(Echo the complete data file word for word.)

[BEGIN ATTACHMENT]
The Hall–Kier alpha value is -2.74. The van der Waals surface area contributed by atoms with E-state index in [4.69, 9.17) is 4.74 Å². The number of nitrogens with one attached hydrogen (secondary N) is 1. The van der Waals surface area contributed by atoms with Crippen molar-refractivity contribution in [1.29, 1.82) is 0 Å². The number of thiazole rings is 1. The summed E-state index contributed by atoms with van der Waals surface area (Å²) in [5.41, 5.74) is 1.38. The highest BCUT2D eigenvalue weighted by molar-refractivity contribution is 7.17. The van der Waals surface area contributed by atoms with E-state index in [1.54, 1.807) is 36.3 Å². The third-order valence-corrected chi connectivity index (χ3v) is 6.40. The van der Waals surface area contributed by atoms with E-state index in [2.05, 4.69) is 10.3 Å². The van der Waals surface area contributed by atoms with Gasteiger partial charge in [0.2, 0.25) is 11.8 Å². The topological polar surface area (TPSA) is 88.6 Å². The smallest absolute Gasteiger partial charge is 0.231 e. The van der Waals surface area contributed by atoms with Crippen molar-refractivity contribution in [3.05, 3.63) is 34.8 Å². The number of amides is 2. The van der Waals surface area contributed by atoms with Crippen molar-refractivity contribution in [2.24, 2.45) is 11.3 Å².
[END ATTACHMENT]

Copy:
The Hall–Kier alpha value is -2.74. The van der Waals surface area contributed by atoms with E-state index in [4.69, 9.17) is 4.74 Å². The number of nitrogens with one attached hydrogen (secondary N) is 1. The van der Waals surface area contributed by atoms with Crippen molar-refractivity contribution in [1.29, 1.82) is 0 Å². The number of thiazole rings is 1. The summed E-state index contributed by atoms with van der Waals surface area (Å²) in [5.41, 5.74) is 1.38. The highest BCUT2D eigenvalue weighted by molar-refractivity contribution is 7.17. The van der Waals surface area contributed by atoms with E-state index in [1.54, 1.807) is 36.3 Å². The third-order valence-corrected chi connectivity index (χ3v) is 6.40. The van der Waals surface area contributed by atoms with E-state index in [2.05, 4.69) is 10.3 Å². The van der Waals surface area contributed by atoms with Gasteiger partial charge in [0.2, 0.25) is 11.8 Å². The topological polar surface area (TPSA) is 88.6 Å². The smallest absolute Gasteiger partial charge is 0.231 e. The van der Waals surface area contributed by atoms with Crippen molar-refractivity contribution in [3.05, 3.63) is 34.8 Å². The number of amides is 2. The van der Waals surface area contributed by atoms with Crippen molar-refractivity contribution in [2.24, 2.45) is 11.3 Å².